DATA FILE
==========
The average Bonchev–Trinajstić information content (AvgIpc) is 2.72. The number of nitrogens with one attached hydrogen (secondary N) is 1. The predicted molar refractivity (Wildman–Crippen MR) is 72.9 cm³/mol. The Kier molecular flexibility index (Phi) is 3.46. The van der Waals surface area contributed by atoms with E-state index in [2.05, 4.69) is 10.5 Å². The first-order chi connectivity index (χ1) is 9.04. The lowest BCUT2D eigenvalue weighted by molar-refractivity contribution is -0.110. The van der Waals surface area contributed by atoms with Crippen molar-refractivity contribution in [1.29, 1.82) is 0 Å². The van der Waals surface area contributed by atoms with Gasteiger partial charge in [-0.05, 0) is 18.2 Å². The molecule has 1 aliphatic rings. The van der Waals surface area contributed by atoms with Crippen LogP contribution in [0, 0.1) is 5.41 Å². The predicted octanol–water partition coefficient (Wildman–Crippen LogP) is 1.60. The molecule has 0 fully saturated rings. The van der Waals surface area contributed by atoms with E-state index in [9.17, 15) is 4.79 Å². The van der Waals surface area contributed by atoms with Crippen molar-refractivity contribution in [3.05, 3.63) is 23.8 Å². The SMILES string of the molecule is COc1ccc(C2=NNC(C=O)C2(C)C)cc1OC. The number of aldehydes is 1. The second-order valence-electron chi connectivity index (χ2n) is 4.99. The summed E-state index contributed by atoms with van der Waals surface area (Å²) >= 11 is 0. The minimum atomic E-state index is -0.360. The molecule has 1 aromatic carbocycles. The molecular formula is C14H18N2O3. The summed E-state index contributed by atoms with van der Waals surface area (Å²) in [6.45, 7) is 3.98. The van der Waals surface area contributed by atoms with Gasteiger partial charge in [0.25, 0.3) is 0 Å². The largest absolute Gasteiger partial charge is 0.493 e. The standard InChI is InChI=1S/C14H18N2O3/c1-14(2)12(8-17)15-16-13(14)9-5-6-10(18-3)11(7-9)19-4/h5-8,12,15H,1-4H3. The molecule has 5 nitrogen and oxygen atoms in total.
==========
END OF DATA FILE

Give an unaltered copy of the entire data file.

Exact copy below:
The average Bonchev–Trinajstić information content (AvgIpc) is 2.72. The number of nitrogens with one attached hydrogen (secondary N) is 1. The predicted molar refractivity (Wildman–Crippen MR) is 72.9 cm³/mol. The Kier molecular flexibility index (Phi) is 3.46. The van der Waals surface area contributed by atoms with E-state index in [2.05, 4.69) is 10.5 Å². The first-order chi connectivity index (χ1) is 9.04. The lowest BCUT2D eigenvalue weighted by molar-refractivity contribution is -0.110. The van der Waals surface area contributed by atoms with Crippen molar-refractivity contribution in [1.29, 1.82) is 0 Å². The van der Waals surface area contributed by atoms with Gasteiger partial charge in [-0.05, 0) is 18.2 Å². The molecule has 1 aliphatic rings. The van der Waals surface area contributed by atoms with Crippen LogP contribution in [0, 0.1) is 5.41 Å². The predicted octanol–water partition coefficient (Wildman–Crippen LogP) is 1.60. The molecule has 0 fully saturated rings. The van der Waals surface area contributed by atoms with E-state index in [9.17, 15) is 4.79 Å². The van der Waals surface area contributed by atoms with Crippen molar-refractivity contribution in [3.05, 3.63) is 23.8 Å². The SMILES string of the molecule is COc1ccc(C2=NNC(C=O)C2(C)C)cc1OC. The number of aldehydes is 1. The second-order valence-electron chi connectivity index (χ2n) is 4.99. The summed E-state index contributed by atoms with van der Waals surface area (Å²) >= 11 is 0. The minimum atomic E-state index is -0.360. The molecule has 1 aromatic carbocycles. The molecular formula is C14H18N2O3. The summed E-state index contributed by atoms with van der Waals surface area (Å²) in [6.45, 7) is 3.98. The van der Waals surface area contributed by atoms with Gasteiger partial charge in [0.25, 0.3) is 0 Å². The largest absolute Gasteiger partial charge is 0.493 e. The standard InChI is InChI=1S/C14H18N2O3/c1-14(2)12(8-17)15-16-13(14)9-5-6-10(18-3)11(7-9)19-4/h5-8,12,15H,1-4H3. The molecule has 5 nitrogen and oxygen atoms in total.